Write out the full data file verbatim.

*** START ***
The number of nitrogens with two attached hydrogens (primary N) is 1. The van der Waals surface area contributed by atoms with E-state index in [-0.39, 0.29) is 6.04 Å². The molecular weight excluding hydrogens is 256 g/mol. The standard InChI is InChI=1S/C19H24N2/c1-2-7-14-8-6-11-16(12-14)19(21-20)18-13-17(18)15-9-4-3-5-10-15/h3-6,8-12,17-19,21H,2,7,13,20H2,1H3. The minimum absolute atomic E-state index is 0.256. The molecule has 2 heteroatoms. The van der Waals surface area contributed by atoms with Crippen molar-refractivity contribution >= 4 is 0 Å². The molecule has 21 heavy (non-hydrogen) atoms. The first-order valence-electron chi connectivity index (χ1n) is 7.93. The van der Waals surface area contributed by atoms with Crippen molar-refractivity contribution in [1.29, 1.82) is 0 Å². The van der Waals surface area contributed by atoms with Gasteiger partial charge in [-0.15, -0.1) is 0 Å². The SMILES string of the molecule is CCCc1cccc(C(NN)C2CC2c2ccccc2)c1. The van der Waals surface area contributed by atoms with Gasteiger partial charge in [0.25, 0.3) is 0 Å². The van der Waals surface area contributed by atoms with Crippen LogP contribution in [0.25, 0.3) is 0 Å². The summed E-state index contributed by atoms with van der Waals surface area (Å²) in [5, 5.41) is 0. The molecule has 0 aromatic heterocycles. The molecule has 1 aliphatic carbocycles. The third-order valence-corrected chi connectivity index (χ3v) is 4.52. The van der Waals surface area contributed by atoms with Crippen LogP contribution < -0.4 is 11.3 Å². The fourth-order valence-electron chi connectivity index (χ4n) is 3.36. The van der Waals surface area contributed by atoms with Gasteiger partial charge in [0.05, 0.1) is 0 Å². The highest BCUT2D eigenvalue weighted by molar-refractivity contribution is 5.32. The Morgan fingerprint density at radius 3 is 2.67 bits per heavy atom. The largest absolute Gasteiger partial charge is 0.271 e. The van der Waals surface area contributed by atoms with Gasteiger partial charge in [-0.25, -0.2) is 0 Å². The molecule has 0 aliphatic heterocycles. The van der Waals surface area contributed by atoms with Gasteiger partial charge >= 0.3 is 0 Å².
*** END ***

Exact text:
The number of nitrogens with two attached hydrogens (primary N) is 1. The van der Waals surface area contributed by atoms with E-state index in [-0.39, 0.29) is 6.04 Å². The molecular weight excluding hydrogens is 256 g/mol. The standard InChI is InChI=1S/C19H24N2/c1-2-7-14-8-6-11-16(12-14)19(21-20)18-13-17(18)15-9-4-3-5-10-15/h3-6,8-12,17-19,21H,2,7,13,20H2,1H3. The minimum absolute atomic E-state index is 0.256. The molecule has 2 heteroatoms. The van der Waals surface area contributed by atoms with Crippen molar-refractivity contribution >= 4 is 0 Å². The molecule has 21 heavy (non-hydrogen) atoms. The first-order valence-electron chi connectivity index (χ1n) is 7.93. The van der Waals surface area contributed by atoms with Crippen molar-refractivity contribution in [1.29, 1.82) is 0 Å². The van der Waals surface area contributed by atoms with Gasteiger partial charge in [-0.15, -0.1) is 0 Å². The SMILES string of the molecule is CCCc1cccc(C(NN)C2CC2c2ccccc2)c1. The van der Waals surface area contributed by atoms with Gasteiger partial charge in [0.25, 0.3) is 0 Å². The van der Waals surface area contributed by atoms with Crippen LogP contribution in [0.25, 0.3) is 0 Å². The summed E-state index contributed by atoms with van der Waals surface area (Å²) in [5, 5.41) is 0. The molecule has 0 aromatic heterocycles. The molecule has 1 aliphatic carbocycles. The third-order valence-corrected chi connectivity index (χ3v) is 4.52. The van der Waals surface area contributed by atoms with Crippen LogP contribution < -0.4 is 11.3 Å². The fourth-order valence-electron chi connectivity index (χ4n) is 3.36. The van der Waals surface area contributed by atoms with Gasteiger partial charge in [0.05, 0.1) is 0 Å². The highest BCUT2D eigenvalue weighted by molar-refractivity contribution is 5.32. The Morgan fingerprint density at radius 3 is 2.67 bits per heavy atom. The largest absolute Gasteiger partial charge is 0.271 e. The van der Waals surface area contributed by atoms with Gasteiger partial charge in [-0.25, -0.2) is 0 Å². The molecule has 0 aliphatic heterocycles. The van der Waals surface area contributed by atoms with Gasteiger partial charge >= 0.3 is 0 Å².